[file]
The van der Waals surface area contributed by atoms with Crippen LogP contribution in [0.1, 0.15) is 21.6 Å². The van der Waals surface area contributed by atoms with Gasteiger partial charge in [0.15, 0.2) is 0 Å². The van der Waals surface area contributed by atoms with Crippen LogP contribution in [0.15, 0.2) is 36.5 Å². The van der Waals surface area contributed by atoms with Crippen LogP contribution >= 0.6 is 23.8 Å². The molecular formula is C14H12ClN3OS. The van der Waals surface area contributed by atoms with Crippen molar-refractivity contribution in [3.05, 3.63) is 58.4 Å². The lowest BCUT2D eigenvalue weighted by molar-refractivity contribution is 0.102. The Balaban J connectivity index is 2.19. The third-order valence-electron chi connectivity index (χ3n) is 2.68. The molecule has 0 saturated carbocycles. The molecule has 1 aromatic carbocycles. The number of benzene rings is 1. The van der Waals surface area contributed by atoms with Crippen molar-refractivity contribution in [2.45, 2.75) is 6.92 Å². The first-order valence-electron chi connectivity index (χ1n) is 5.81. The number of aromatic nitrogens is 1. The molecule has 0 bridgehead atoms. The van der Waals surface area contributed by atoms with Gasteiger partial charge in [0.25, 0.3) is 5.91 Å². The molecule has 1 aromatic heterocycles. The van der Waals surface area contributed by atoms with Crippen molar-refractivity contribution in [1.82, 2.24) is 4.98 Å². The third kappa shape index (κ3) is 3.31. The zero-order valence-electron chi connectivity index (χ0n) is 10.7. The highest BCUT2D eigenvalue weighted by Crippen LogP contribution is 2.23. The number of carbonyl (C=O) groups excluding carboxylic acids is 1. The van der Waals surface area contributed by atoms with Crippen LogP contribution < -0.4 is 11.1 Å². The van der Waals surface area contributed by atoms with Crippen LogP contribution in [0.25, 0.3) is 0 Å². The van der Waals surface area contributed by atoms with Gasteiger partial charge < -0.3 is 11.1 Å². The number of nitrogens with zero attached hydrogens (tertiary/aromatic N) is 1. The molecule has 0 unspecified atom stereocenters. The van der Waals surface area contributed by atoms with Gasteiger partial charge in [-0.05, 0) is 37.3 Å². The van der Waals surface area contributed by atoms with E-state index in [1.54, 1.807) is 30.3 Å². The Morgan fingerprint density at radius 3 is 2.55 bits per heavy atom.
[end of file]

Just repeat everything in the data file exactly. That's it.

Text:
The van der Waals surface area contributed by atoms with Crippen LogP contribution in [0.1, 0.15) is 21.6 Å². The van der Waals surface area contributed by atoms with Gasteiger partial charge in [0.15, 0.2) is 0 Å². The van der Waals surface area contributed by atoms with Crippen LogP contribution in [0.15, 0.2) is 36.5 Å². The van der Waals surface area contributed by atoms with Crippen LogP contribution >= 0.6 is 23.8 Å². The molecular formula is C14H12ClN3OS. The van der Waals surface area contributed by atoms with Crippen molar-refractivity contribution in [3.05, 3.63) is 58.4 Å². The lowest BCUT2D eigenvalue weighted by molar-refractivity contribution is 0.102. The Balaban J connectivity index is 2.19. The third-order valence-electron chi connectivity index (χ3n) is 2.68. The molecule has 0 saturated carbocycles. The molecule has 1 aromatic carbocycles. The number of benzene rings is 1. The van der Waals surface area contributed by atoms with Crippen molar-refractivity contribution in [2.45, 2.75) is 6.92 Å². The first-order valence-electron chi connectivity index (χ1n) is 5.81. The number of aromatic nitrogens is 1. The molecule has 0 bridgehead atoms. The van der Waals surface area contributed by atoms with Gasteiger partial charge in [0.25, 0.3) is 5.91 Å². The molecule has 1 aromatic heterocycles. The van der Waals surface area contributed by atoms with Crippen molar-refractivity contribution in [1.82, 2.24) is 4.98 Å². The third kappa shape index (κ3) is 3.31. The zero-order valence-electron chi connectivity index (χ0n) is 10.7. The highest BCUT2D eigenvalue weighted by Crippen LogP contribution is 2.23. The number of carbonyl (C=O) groups excluding carboxylic acids is 1. The van der Waals surface area contributed by atoms with Crippen LogP contribution < -0.4 is 11.1 Å². The van der Waals surface area contributed by atoms with Crippen LogP contribution in [0.25, 0.3) is 0 Å². The van der Waals surface area contributed by atoms with Gasteiger partial charge < -0.3 is 11.1 Å². The number of nitrogens with zero attached hydrogens (tertiary/aromatic N) is 1. The molecule has 0 unspecified atom stereocenters. The van der Waals surface area contributed by atoms with Gasteiger partial charge in [-0.05, 0) is 37.3 Å². The van der Waals surface area contributed by atoms with E-state index in [1.54, 1.807) is 30.3 Å². The Morgan fingerprint density at radius 3 is 2.55 bits per heavy atom.